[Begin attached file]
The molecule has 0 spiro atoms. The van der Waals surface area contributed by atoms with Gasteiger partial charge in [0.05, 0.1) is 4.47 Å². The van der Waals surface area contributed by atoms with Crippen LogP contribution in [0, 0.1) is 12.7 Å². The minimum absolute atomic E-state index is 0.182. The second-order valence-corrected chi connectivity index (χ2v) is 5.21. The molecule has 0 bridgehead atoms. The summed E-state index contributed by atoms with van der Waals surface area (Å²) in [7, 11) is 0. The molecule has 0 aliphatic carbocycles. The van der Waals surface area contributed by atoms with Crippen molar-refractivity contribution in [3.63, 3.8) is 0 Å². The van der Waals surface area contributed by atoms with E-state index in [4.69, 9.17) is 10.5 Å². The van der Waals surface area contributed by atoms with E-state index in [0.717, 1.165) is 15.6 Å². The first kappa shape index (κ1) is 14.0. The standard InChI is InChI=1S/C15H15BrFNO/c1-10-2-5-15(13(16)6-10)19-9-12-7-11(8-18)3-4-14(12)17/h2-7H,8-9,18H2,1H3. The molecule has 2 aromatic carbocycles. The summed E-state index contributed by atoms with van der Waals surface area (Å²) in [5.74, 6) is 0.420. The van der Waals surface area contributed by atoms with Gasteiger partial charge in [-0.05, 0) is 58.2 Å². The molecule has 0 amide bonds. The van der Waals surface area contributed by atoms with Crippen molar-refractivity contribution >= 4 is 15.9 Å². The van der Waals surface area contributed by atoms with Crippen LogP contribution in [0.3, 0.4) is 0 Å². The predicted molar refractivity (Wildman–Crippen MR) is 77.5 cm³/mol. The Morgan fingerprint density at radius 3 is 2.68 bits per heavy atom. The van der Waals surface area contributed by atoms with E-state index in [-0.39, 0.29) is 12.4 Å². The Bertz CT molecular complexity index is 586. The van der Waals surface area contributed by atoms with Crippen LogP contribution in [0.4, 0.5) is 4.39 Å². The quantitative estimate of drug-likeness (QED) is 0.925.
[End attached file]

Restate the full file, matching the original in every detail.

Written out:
The molecule has 0 spiro atoms. The van der Waals surface area contributed by atoms with Gasteiger partial charge in [0.05, 0.1) is 4.47 Å². The van der Waals surface area contributed by atoms with Crippen LogP contribution in [0, 0.1) is 12.7 Å². The minimum absolute atomic E-state index is 0.182. The second-order valence-corrected chi connectivity index (χ2v) is 5.21. The molecule has 0 bridgehead atoms. The summed E-state index contributed by atoms with van der Waals surface area (Å²) in [7, 11) is 0. The molecule has 0 aliphatic carbocycles. The van der Waals surface area contributed by atoms with Crippen molar-refractivity contribution in [3.63, 3.8) is 0 Å². The van der Waals surface area contributed by atoms with E-state index in [4.69, 9.17) is 10.5 Å². The van der Waals surface area contributed by atoms with E-state index in [0.717, 1.165) is 15.6 Å². The first kappa shape index (κ1) is 14.0. The standard InChI is InChI=1S/C15H15BrFNO/c1-10-2-5-15(13(16)6-10)19-9-12-7-11(8-18)3-4-14(12)17/h2-7H,8-9,18H2,1H3. The molecule has 2 aromatic carbocycles. The summed E-state index contributed by atoms with van der Waals surface area (Å²) in [5.74, 6) is 0.420. The van der Waals surface area contributed by atoms with Gasteiger partial charge in [-0.05, 0) is 58.2 Å². The molecule has 0 amide bonds. The van der Waals surface area contributed by atoms with Crippen molar-refractivity contribution >= 4 is 15.9 Å². The van der Waals surface area contributed by atoms with Crippen LogP contribution in [0.3, 0.4) is 0 Å². The predicted molar refractivity (Wildman–Crippen MR) is 77.5 cm³/mol. The Morgan fingerprint density at radius 3 is 2.68 bits per heavy atom. The van der Waals surface area contributed by atoms with E-state index in [-0.39, 0.29) is 12.4 Å². The Bertz CT molecular complexity index is 586. The van der Waals surface area contributed by atoms with Crippen LogP contribution in [0.4, 0.5) is 4.39 Å². The quantitative estimate of drug-likeness (QED) is 0.925.